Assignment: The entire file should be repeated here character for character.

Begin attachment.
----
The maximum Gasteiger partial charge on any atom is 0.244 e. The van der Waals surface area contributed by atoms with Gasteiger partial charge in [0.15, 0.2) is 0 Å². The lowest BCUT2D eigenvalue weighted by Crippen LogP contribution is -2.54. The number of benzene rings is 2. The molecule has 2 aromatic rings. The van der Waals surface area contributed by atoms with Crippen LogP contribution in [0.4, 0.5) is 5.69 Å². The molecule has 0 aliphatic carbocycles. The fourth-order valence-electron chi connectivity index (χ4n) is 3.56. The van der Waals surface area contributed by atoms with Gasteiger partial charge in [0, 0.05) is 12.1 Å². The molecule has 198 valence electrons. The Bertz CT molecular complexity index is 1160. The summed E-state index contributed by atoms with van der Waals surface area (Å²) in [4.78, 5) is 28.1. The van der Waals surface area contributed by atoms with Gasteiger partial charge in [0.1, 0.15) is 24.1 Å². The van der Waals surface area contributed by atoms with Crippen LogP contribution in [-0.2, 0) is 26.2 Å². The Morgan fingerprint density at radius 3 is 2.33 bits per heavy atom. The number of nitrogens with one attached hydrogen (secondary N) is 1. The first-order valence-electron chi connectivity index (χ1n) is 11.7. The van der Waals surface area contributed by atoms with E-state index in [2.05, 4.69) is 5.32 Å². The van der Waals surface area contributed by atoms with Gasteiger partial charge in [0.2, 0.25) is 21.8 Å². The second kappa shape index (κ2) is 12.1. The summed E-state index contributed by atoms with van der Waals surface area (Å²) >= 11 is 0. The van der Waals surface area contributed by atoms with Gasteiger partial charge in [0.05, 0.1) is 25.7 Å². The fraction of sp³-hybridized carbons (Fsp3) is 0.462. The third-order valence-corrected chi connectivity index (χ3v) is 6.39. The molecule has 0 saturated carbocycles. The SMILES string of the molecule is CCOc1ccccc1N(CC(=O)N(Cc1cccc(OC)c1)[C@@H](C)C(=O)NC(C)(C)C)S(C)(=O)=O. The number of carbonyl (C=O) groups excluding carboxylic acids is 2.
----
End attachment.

The maximum Gasteiger partial charge on any atom is 0.244 e. The van der Waals surface area contributed by atoms with Gasteiger partial charge in [0.15, 0.2) is 0 Å². The lowest BCUT2D eigenvalue weighted by Crippen LogP contribution is -2.54. The number of benzene rings is 2. The molecule has 2 aromatic rings. The van der Waals surface area contributed by atoms with Crippen LogP contribution in [0.4, 0.5) is 5.69 Å². The molecule has 0 aliphatic carbocycles. The fourth-order valence-electron chi connectivity index (χ4n) is 3.56. The van der Waals surface area contributed by atoms with Gasteiger partial charge in [0, 0.05) is 12.1 Å². The molecule has 198 valence electrons. The Bertz CT molecular complexity index is 1160. The summed E-state index contributed by atoms with van der Waals surface area (Å²) in [4.78, 5) is 28.1. The van der Waals surface area contributed by atoms with Gasteiger partial charge in [0.1, 0.15) is 24.1 Å². The van der Waals surface area contributed by atoms with Crippen LogP contribution in [-0.2, 0) is 26.2 Å². The Morgan fingerprint density at radius 3 is 2.33 bits per heavy atom. The number of nitrogens with one attached hydrogen (secondary N) is 1. The first-order valence-electron chi connectivity index (χ1n) is 11.7. The van der Waals surface area contributed by atoms with E-state index in [2.05, 4.69) is 5.32 Å². The van der Waals surface area contributed by atoms with Gasteiger partial charge in [0.2, 0.25) is 21.8 Å². The second kappa shape index (κ2) is 12.1. The summed E-state index contributed by atoms with van der Waals surface area (Å²) >= 11 is 0. The van der Waals surface area contributed by atoms with Gasteiger partial charge in [0.05, 0.1) is 25.7 Å². The fraction of sp³-hybridized carbons (Fsp3) is 0.462. The third-order valence-corrected chi connectivity index (χ3v) is 6.39. The molecule has 0 saturated carbocycles. The SMILES string of the molecule is CCOc1ccccc1N(CC(=O)N(Cc1cccc(OC)c1)[C@@H](C)C(=O)NC(C)(C)C)S(C)(=O)=O. The number of carbonyl (C=O) groups excluding carboxylic acids is 2.